SNP Drugs Policy Minister Angela Constance has criticised the “hysterical reaction” by the Conservatives over the lord advocate’s decision to allow police to divert prosecution for “simple possession offences”.

Ms Constance was speaking during a Tory debate on the opposition party’s intention to bring forward a right to recovery bill – with detailed plans yet to be published.

The Conservative plans would enshrine people’s right to drug rehabilitation treatment in law.

Conservative health spokesperson Sandesh Gulhane said Scotland's drugs death crisis, which saw a record 1,339 lives lost in 2020, is “Scotland's humanitarian crisis”.

He added: “We want to guarantee that everyone in our country who needs drugs treatment can receive it.

"This is a cornerstone of a strategy to tackle our national scandal.”

But A row erupted following the lord advocate’s independent announcement last week for police to be able to hand out warnings instead of prosecution for possession offences of all classes of drugs.

READ MORE: Scots possessing Class A drugs to escape prosecution in legal shake-up

Dr Gulhane claimed that this decision means “drug use could actually increase among recreational drug users”.

But Ms Constance said she has “consistently acknowledged that we are facing a public health emergency”.

The SNP minister pointed to the “hysterical reaction” by the Tories to the lord advocate’s decision on diversion of prosecution – backed by all other parties, expect the Conservatives.

Ms Constance said: “This government does, however, welcome the change as it is clear that people with a drug dependency must be supported and helped with their addiction."

“There is widespread support across this chamber for her decision and widespread support for police diversion.”

Turning to the Conservative plans, Ms Constance added: “I have always said that once you publish the bill and I like others have had the opportunity to ensure that that bill will do what it says on the tin, I will give a view about it.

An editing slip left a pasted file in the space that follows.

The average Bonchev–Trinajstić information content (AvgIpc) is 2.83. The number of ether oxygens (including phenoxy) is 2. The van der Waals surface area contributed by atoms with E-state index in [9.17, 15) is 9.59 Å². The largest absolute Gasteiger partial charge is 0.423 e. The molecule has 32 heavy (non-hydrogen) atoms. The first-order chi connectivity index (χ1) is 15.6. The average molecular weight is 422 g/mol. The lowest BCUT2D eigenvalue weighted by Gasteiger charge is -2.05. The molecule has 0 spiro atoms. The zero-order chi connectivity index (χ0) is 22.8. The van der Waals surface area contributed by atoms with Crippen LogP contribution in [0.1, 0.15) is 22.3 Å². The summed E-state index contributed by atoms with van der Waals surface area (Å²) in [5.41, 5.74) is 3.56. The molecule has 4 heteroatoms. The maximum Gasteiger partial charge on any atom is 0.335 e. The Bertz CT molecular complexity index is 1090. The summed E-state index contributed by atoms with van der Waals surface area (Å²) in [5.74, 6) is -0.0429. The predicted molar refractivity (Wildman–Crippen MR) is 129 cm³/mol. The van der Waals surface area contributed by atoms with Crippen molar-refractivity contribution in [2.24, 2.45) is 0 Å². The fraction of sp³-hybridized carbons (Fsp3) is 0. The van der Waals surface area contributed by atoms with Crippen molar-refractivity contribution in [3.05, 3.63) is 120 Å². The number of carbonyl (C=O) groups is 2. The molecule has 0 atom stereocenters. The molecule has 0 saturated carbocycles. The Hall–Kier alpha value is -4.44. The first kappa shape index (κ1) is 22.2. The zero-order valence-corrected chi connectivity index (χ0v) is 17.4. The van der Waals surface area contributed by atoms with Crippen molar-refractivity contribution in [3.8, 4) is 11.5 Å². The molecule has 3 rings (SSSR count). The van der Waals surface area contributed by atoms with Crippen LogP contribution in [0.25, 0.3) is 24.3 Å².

“I do have an open mind about whether, at some point, we need to legislate.”

Labour’s Pauline McNeill said the decision to allow diversion of prosecution for possession was “a step in the right direction” and criticised the Conservatives’ stance on the change to recorded police warnings.

She added: “It is still illegal to possess drugs, the law is not changing – it is not decriminalising drugs and as well they know it.

“It is aimed at reducing drug deaths to get people on the right pathway.

"For the Tory benches to characterise the lord advocate’s announcement last week as a wholescale decriminalisation of drugs does their proposal no justice whatsoever.

“Has it occurred to them that a route into recovery may well be the police officer who issues the warning under the scheme and refers that person to treatment?”

Conservative justice spokesperson, Jamie Greene, highlighted a “shameful” link between a reduction in rehab beds and drugs deaths.

He added: “It is our unapologetic view that the right to recovery must be enshrined in law.

“If the government's direction of travel is to make our drug shame a health problem not a justice one, fine. But ministers better make sure there’s a health solution there to back it up because their track record to date fills no-one with confidence.”